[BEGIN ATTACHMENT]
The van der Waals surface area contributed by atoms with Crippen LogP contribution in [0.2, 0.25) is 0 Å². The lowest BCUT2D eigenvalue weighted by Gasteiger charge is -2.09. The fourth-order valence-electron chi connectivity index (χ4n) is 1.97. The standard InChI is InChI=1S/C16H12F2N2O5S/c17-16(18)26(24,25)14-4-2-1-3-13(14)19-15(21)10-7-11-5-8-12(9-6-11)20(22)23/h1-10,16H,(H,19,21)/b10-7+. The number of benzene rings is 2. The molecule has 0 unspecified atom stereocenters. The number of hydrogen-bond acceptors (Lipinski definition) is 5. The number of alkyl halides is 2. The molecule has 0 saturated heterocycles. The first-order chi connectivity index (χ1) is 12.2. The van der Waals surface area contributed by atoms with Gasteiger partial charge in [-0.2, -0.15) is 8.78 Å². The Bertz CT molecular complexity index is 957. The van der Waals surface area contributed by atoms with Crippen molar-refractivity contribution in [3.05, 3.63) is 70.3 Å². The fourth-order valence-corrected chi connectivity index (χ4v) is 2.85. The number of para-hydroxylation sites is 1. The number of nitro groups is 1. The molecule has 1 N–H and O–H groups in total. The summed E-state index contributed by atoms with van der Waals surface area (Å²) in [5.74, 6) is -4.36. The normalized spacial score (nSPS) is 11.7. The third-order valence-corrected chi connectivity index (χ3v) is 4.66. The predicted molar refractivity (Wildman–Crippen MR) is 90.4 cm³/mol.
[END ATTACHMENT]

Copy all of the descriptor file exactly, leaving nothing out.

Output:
The van der Waals surface area contributed by atoms with Crippen LogP contribution in [0.2, 0.25) is 0 Å². The lowest BCUT2D eigenvalue weighted by Gasteiger charge is -2.09. The fourth-order valence-electron chi connectivity index (χ4n) is 1.97. The standard InChI is InChI=1S/C16H12F2N2O5S/c17-16(18)26(24,25)14-4-2-1-3-13(14)19-15(21)10-7-11-5-8-12(9-6-11)20(22)23/h1-10,16H,(H,19,21)/b10-7+. The number of benzene rings is 2. The molecule has 0 unspecified atom stereocenters. The number of hydrogen-bond acceptors (Lipinski definition) is 5. The number of alkyl halides is 2. The molecule has 0 saturated heterocycles. The first-order chi connectivity index (χ1) is 12.2. The van der Waals surface area contributed by atoms with Gasteiger partial charge in [-0.2, -0.15) is 8.78 Å². The Bertz CT molecular complexity index is 957. The van der Waals surface area contributed by atoms with Crippen molar-refractivity contribution in [3.05, 3.63) is 70.3 Å². The fourth-order valence-corrected chi connectivity index (χ4v) is 2.85. The number of para-hydroxylation sites is 1. The number of nitro groups is 1. The molecule has 1 N–H and O–H groups in total. The summed E-state index contributed by atoms with van der Waals surface area (Å²) in [5.74, 6) is -4.36. The normalized spacial score (nSPS) is 11.7. The third-order valence-corrected chi connectivity index (χ3v) is 4.66. The predicted molar refractivity (Wildman–Crippen MR) is 90.4 cm³/mol.